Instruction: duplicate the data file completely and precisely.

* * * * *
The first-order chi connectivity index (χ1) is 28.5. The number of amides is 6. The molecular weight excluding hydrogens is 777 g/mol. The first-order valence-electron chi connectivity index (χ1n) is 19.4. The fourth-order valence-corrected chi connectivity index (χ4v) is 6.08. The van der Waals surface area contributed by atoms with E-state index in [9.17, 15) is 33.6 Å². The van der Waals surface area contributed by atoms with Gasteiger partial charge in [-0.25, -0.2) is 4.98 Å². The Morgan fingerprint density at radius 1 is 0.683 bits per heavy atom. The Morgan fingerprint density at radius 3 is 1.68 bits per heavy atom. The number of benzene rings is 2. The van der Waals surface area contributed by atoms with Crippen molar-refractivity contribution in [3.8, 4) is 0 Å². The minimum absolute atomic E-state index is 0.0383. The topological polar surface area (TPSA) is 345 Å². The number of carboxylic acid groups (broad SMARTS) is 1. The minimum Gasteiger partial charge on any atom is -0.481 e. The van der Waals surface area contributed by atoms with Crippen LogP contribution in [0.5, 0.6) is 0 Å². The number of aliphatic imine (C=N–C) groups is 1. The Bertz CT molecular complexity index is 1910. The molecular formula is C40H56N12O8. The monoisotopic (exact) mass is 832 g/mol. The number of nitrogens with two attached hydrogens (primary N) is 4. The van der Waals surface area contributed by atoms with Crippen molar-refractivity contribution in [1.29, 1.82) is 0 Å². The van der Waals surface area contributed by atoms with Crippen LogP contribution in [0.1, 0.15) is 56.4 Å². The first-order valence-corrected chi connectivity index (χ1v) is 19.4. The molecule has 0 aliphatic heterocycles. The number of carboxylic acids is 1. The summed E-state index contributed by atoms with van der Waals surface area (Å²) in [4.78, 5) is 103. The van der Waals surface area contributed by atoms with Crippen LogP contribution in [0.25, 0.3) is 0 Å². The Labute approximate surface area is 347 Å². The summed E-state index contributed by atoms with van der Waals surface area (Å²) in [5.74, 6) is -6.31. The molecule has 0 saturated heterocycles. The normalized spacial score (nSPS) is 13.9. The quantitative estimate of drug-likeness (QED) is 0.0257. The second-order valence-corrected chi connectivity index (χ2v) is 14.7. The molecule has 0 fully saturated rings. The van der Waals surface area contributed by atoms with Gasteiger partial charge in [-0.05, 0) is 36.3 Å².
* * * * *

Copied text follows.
The first-order chi connectivity index (χ1) is 28.5. The number of amides is 6. The molecular weight excluding hydrogens is 777 g/mol. The first-order valence-electron chi connectivity index (χ1n) is 19.4. The fourth-order valence-corrected chi connectivity index (χ4v) is 6.08. The van der Waals surface area contributed by atoms with E-state index in [9.17, 15) is 33.6 Å². The van der Waals surface area contributed by atoms with Gasteiger partial charge in [-0.25, -0.2) is 4.98 Å². The Morgan fingerprint density at radius 1 is 0.683 bits per heavy atom. The Morgan fingerprint density at radius 3 is 1.68 bits per heavy atom. The number of benzene rings is 2. The van der Waals surface area contributed by atoms with Crippen molar-refractivity contribution in [3.8, 4) is 0 Å². The minimum absolute atomic E-state index is 0.0383. The topological polar surface area (TPSA) is 345 Å². The number of carboxylic acid groups (broad SMARTS) is 1. The minimum Gasteiger partial charge on any atom is -0.481 e. The van der Waals surface area contributed by atoms with Crippen LogP contribution in [0.5, 0.6) is 0 Å². The number of aliphatic imine (C=N–C) groups is 1. The Bertz CT molecular complexity index is 1910. The molecular formula is C40H56N12O8. The monoisotopic (exact) mass is 832 g/mol. The number of nitrogens with two attached hydrogens (primary N) is 4. The van der Waals surface area contributed by atoms with Crippen molar-refractivity contribution in [1.29, 1.82) is 0 Å². The van der Waals surface area contributed by atoms with Crippen LogP contribution in [0.1, 0.15) is 56.4 Å². The first-order valence-corrected chi connectivity index (χ1v) is 19.4. The molecule has 0 aliphatic heterocycles. The number of carboxylic acids is 1. The summed E-state index contributed by atoms with van der Waals surface area (Å²) in [4.78, 5) is 103. The van der Waals surface area contributed by atoms with Crippen LogP contribution in [0.25, 0.3) is 0 Å². The Labute approximate surface area is 347 Å². The summed E-state index contributed by atoms with van der Waals surface area (Å²) in [5.74, 6) is -6.31. The molecule has 0 saturated heterocycles. The normalized spacial score (nSPS) is 13.9. The quantitative estimate of drug-likeness (QED) is 0.0257. The second-order valence-corrected chi connectivity index (χ2v) is 14.7. The molecule has 0 fully saturated rings. The van der Waals surface area contributed by atoms with Gasteiger partial charge in [-0.05, 0) is 36.3 Å².